I’m sitting in New York City’s frantic and lively Penn Station two days before the city’s landmark Independence Day celebration watching travelers looking to make a “great escape” after spending the day with CFC at their annual Forum up here in the Big Apple.
I am forever grateful to CFC/RTFC CEO Sheldon Petersen and his continued efforts to find collaboration and lines of commonality between his telco and electric utility borrowers and giving me a slot on this year’s Forum program to talk about ways electric cooperatives might approach finding broadband solutions through working with their local or community based rural broadband providers.
Vern Dosch, CEO for NISC and Tim Bryan, CEO of NRTC and I found a constructive way to split an hour to talk about partnerships, why/why not, how electric cooperatives are approaching broadband and what are some of the lessons that electric utilities could learn from their telecom counterparts who underwent an immersion into the competitive marketplace decades ago with the signing of the Telecom Act of 1996. It was a great opportunity for me to share with a roomful of electric folks what local, community based (not necessarily cooperatives!) could bring to the table in terms of deployment in areas under or unserved by larger carriers in their larger rural footprint and why that might at least be a place to start.
With a similar commitment to their local communities, overlapping customers – both with fiber-based networks, efficiencies and possible additional sources of new revenues and the mere fact that rural broadband providers know technology, have years of experience in a competitive landscape and have made the sales culture pivot most effectively – electric cooperatives have much to gain from finding ways to collaborate instead of compete. Community-based providers competing certainly doesn’t do much to move the needle on un/underserved America and is frankly, a waste of resources.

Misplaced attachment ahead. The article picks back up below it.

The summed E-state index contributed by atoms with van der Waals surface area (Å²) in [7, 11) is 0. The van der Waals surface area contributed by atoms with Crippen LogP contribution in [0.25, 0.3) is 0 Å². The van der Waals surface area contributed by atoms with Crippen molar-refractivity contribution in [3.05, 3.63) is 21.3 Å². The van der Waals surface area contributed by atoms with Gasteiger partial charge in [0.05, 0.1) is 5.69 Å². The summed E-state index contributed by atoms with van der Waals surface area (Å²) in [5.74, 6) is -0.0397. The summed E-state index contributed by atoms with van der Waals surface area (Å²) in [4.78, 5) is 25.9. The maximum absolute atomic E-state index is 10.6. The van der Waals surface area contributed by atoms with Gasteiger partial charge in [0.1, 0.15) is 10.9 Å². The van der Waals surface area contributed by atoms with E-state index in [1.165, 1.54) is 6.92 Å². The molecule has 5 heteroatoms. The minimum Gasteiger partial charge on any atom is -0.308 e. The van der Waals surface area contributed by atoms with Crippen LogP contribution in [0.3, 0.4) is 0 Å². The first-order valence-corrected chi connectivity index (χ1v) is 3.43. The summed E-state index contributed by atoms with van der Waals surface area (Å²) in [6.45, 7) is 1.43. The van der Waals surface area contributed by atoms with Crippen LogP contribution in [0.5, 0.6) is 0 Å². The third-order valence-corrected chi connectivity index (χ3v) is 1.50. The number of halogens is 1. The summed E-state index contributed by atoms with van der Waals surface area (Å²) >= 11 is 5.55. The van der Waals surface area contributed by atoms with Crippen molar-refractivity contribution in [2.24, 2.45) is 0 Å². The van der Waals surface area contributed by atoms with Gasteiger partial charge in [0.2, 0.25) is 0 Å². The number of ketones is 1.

The discussion was robust and I greatly appreciate my partners – Vern and Tim – for always looking for ways to ensure that rural utilities have a level playing field and motivation to work together. I was also heartened by the electric cooperative leadership that waited in the room to exchange some thoughts with me – that open discussion and collaboration needs to set the tone at the national level so that we can work to have it carry into the field. I have some business cards safely tucked away in my purse to do some needed follow ups when everyone returns to their office.
On a selfish note, I made sure that I arrived early enough in NYC to the Forum to hear Walter Isaacson, former Times Magazine editor and one of my favorite biography authors share some of his thoughts on innovation after his recent works following Benjamin Franklin, Albert Einstein and Steve Jobs. I was in historian nerd heaven! Take aways? Creativity is the ultimate team sport. The iPhone cannibalized the iPod and that was a huge part of Jobs’ philosophy – do it to yourself before someone else does it to you, share a common P&L in your combined businesses so that your team sees the bigger picture, beauty and technology work together to create a human experience and disruption is the key to innovation. Brilliant and inspiring.